Many diseases have not yet been traced back to specific genes. However, there are a small number of diseases- known as Mendelian diseases- that we can understand because they are caused by a mutation in only one gene. These diseases include Huntington's disease, sickle cell disease, and several others. Geneticists can predict risks of obtaining single-gene diseases because their inheritance follows a traceable lineage.
On the other hand, many more common and complicated diseases are proving too difficult to understand with our current knowledge. Scientists hypothesize that conditions such as high blood pressure, cancer, and diabetes could be controlled by several different genes as well as environmental factors- creating a complicated web. That is not to say that we will never have the answer. There is still much of the human genome that remains a mystery and scientists are uncovering new information as we speak.
The integration of genetic studies into the field of nutrition can also be beneficial in understanding human health. So, what can our genome actually tell us about our diet and nutrition today? Not much, unfortunately. But do not be discouraged, there are several genes scientists have identified that affect nutrition and we can learn a bit from that. For instance, there is a version of one specific gene that can increase your susceptibility to vitamin C deficiency. While a mutation in a separate gene can raise your risk of hypertension with a higher sodium intake than normal.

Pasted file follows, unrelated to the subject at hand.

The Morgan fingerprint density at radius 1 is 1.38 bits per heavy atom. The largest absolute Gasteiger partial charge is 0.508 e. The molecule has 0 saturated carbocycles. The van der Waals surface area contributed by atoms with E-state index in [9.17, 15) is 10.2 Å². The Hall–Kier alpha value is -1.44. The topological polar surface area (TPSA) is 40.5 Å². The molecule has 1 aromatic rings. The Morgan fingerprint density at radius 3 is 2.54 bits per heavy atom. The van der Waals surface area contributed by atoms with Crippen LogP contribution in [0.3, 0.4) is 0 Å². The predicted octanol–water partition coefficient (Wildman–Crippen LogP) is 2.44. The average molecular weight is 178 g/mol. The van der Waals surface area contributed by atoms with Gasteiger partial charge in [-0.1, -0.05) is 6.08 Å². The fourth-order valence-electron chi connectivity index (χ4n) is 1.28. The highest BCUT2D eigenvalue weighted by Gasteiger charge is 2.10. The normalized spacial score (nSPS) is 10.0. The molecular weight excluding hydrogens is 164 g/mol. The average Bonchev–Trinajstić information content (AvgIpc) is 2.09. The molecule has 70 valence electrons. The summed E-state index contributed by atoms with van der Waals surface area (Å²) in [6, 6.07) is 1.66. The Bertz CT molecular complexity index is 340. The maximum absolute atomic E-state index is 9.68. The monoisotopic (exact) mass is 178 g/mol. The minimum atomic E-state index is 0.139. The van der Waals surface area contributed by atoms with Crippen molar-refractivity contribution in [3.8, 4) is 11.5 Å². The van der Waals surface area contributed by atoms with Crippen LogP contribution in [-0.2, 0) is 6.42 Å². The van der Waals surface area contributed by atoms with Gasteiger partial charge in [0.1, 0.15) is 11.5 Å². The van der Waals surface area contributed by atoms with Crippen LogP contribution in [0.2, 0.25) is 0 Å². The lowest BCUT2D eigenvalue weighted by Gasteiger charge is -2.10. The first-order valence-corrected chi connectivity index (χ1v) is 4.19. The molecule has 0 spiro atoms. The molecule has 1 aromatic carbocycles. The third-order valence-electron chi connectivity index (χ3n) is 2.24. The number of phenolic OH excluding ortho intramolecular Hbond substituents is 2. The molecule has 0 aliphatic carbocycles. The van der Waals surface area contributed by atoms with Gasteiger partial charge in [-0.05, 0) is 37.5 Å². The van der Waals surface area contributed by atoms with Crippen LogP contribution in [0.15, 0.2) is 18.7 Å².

Two fields combining nutrition and genetics show promise for exciting health benefits. The first is nutrigenetics, which focuses on how different versions of genes control the way our body responds to different nutrients. The second field is called nutrigenomics and it focuses mainly on how chemicals from certain foods affect what genes are expressed and which are not. Much is unknown in this field of studies as nutritionists and geneticists begin to collaborate more than ever before. However, various case studies have furthered our understanding of these concepts. One study found that a certain gene variant was associated with vitamin D deficiency. Research similar to this can help you understand your genetic susceptibility to conditions like vitamin D deficiency. Even though there is much to uncover in the realm of nutrigenetics and nutrigenomics, what we do know can help us better understand what constitutes a “good” diet. Understanding our diet can lead to longer life-spans and lower our risk for common diseases like obesity and cardiovascular disease. You can use Guava to monitor important biomarkers, like cholesterol and blood sugar, to help prevent your chances of nutritional related diseases.